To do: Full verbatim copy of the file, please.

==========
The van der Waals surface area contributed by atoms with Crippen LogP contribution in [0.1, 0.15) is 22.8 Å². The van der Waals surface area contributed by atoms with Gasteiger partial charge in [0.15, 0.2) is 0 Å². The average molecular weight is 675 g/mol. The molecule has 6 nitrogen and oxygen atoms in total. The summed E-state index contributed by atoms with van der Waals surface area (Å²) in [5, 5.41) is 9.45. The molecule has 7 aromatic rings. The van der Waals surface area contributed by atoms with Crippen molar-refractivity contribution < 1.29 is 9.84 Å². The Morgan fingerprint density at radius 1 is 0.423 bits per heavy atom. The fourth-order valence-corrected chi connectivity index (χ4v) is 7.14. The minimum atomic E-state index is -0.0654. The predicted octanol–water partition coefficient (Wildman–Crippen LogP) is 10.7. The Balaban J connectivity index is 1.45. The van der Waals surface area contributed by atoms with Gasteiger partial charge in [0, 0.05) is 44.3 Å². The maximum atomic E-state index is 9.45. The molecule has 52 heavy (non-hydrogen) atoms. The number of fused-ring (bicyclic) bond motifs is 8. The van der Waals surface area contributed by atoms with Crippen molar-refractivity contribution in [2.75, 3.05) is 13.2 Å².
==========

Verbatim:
The van der Waals surface area contributed by atoms with Crippen LogP contribution in [0.1, 0.15) is 22.8 Å². The van der Waals surface area contributed by atoms with Gasteiger partial charge in [0.15, 0.2) is 0 Å². The average molecular weight is 675 g/mol. The molecule has 6 nitrogen and oxygen atoms in total. The summed E-state index contributed by atoms with van der Waals surface area (Å²) in [5, 5.41) is 9.45. The molecule has 7 aromatic rings. The van der Waals surface area contributed by atoms with Crippen molar-refractivity contribution < 1.29 is 9.84 Å². The Morgan fingerprint density at radius 1 is 0.423 bits per heavy atom. The fourth-order valence-corrected chi connectivity index (χ4v) is 7.14. The minimum atomic E-state index is -0.0654. The predicted octanol–water partition coefficient (Wildman–Crippen LogP) is 10.7. The Balaban J connectivity index is 1.45. The van der Waals surface area contributed by atoms with Gasteiger partial charge in [0, 0.05) is 44.3 Å². The maximum atomic E-state index is 9.45. The molecule has 52 heavy (non-hydrogen) atoms. The number of fused-ring (bicyclic) bond motifs is 8. The van der Waals surface area contributed by atoms with Crippen molar-refractivity contribution in [2.75, 3.05) is 13.2 Å².